Australian universities have been stealing the wages of their most vulnerable workers for years. Almost one in four of Australia’s public universities is currently “repaying money, undertaking audits or in dispute with casual staff”, according to a recent ABC report. Top of the list is one of the richest institutions in the country, Melbourne University, with an executive team that were collectively paid a princely $12,198,000 last year.
Several years of organising by unionised workers have managed to bring university wage theft into the open and forced managements to scramble their defences around the country. In particular, casuals and their activist allies at Melbourne University have built their strength through collective organising—systematic outreach, public actions, meetings and relentless determination. There have been no shortcuts to success.
Meanwhile, the leaders of the National Tertiary Education Union (NTEU), in the wake of their failed National Jobs Protection Framework, have jumped on the chance to make a splash in the media, national president Alison Barnes promising to “launch a wave of class actions”.
It should go without saying that maintaining hard-won wages is core union business. That is why it was so important that, when the union leaders tried to push a deal with the vice-chancellors that would rob workers across the sector of 15 percent of their salaries, a rank and file campaign led by NTEU Fightback was able to destroy their plans and force the Framework to be abandoned.
The current union leadership has been well aware of the dual problems of casualisation and wage theft for many years. Available data suggests that up to 70 percent of workers employed in universities today have insecure contracts.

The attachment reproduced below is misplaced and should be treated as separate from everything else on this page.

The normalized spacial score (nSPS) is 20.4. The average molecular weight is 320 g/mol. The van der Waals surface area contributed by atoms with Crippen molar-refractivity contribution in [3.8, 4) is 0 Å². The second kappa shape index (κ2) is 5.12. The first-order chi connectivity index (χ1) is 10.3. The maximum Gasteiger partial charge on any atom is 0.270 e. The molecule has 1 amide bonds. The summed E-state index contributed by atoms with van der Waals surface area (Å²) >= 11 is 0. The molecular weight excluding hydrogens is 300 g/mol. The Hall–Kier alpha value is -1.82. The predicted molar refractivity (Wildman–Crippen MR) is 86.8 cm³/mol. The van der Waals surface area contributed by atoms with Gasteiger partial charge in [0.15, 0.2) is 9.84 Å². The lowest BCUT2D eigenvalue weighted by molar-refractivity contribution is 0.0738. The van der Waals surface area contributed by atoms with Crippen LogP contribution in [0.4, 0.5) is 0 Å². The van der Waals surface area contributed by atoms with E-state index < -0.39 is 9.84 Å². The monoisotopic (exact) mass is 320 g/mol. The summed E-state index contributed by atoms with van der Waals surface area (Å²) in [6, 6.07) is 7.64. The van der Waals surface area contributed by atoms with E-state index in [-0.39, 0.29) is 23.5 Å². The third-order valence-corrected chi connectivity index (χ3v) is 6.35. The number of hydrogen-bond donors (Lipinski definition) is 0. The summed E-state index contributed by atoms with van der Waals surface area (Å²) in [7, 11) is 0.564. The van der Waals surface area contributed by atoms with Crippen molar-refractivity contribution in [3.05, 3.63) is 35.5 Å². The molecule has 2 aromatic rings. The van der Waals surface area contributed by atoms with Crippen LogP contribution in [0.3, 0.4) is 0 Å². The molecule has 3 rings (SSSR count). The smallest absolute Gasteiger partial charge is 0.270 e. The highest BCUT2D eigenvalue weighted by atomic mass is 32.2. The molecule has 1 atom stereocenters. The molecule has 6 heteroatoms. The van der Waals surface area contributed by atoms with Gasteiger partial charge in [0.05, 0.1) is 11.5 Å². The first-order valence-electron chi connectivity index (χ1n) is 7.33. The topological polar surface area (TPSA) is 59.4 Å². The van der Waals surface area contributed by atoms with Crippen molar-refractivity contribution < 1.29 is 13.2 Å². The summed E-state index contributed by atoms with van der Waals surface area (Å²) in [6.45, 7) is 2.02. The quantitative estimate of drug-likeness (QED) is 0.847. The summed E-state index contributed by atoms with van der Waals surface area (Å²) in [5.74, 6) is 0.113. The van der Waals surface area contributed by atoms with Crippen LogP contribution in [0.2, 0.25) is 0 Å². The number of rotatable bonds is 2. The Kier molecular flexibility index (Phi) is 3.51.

Back in 2013, doctoral research by Robyn May at Melbourne University showed that “casual employment, a unique Australian expression of insecure employment, has become embedded in the university sector as a management response to dealing with funding uncertainty”. In the uncertainty created by the current crisis, management will use the opportunity to drive more workers into insecure jobs.
Already, teaching, student support and vital administrative tasks at universities are carried out by people whose jobs can be lost at one hour’s notice. The experience is highly stressful. For tutors like me, every semester ends with the sudden disappearance of our pay cheques followed by an anxious wait to see if we will be rehired weeks later. No sick pay, no holiday pay, but always the expectation that you will work unpaid overtime.
To push back, we need an approach that goes beyond media releases and memes. Right now, debates are taking place in union meetings around the country about how to respond to threats of restructures and job losses. At Melbourne’s RMIT, on top of the hundreds of casuals and fixed-term workers already sacked, 355 more jobs are set to be lost via voluntary redundancies. For every job that goes, those left behind suffer ever greater workloads.
The approach underpinning the Framework has proven an abject failure. In the universities where staff accepted the deal to “sacrifice” wages to save jobs, the sackings continue to mount up. For example, at Melbourne’s La Trobe, where Vice-Chancellor John Dewar was one of the key architects of the Framework and a 10 percent pay cut has already been imposed, two rounds of redundancies have already cut more than 400 jobs, with remaining staff expected to lift their productivity by 20 percent. In many ways, this is a case study in reverse that shows how important it is that we connect the issues—wages, job security and workload. When you don’t fight for one, you lose them all.
NTEU Fightback has argued that, in order to end the decades-long model of increasingly casualised university employment and to reset the debate on public funding of public education, we need the sort of extensive, mass-participation industrial action that we’ve seen from teachers’ unions in the US in recent years. Concretely, this means building vigorous resistance to job cuts, agreement concessions and underpayments. Even if we don’t win every round, such campaigns can cohere activists in a way that will be important for the future.
We also need to work actively across the divisions that weaken our efforts. This means casuals, fixed term and ongoing staff working together, professional and academic staff organising together. Serious union work is more than grand statements of intent. It takes time and effort. Fighting wage theft means defending every job, resisting increased workloads and organising in ways that build our strength for the battles to come.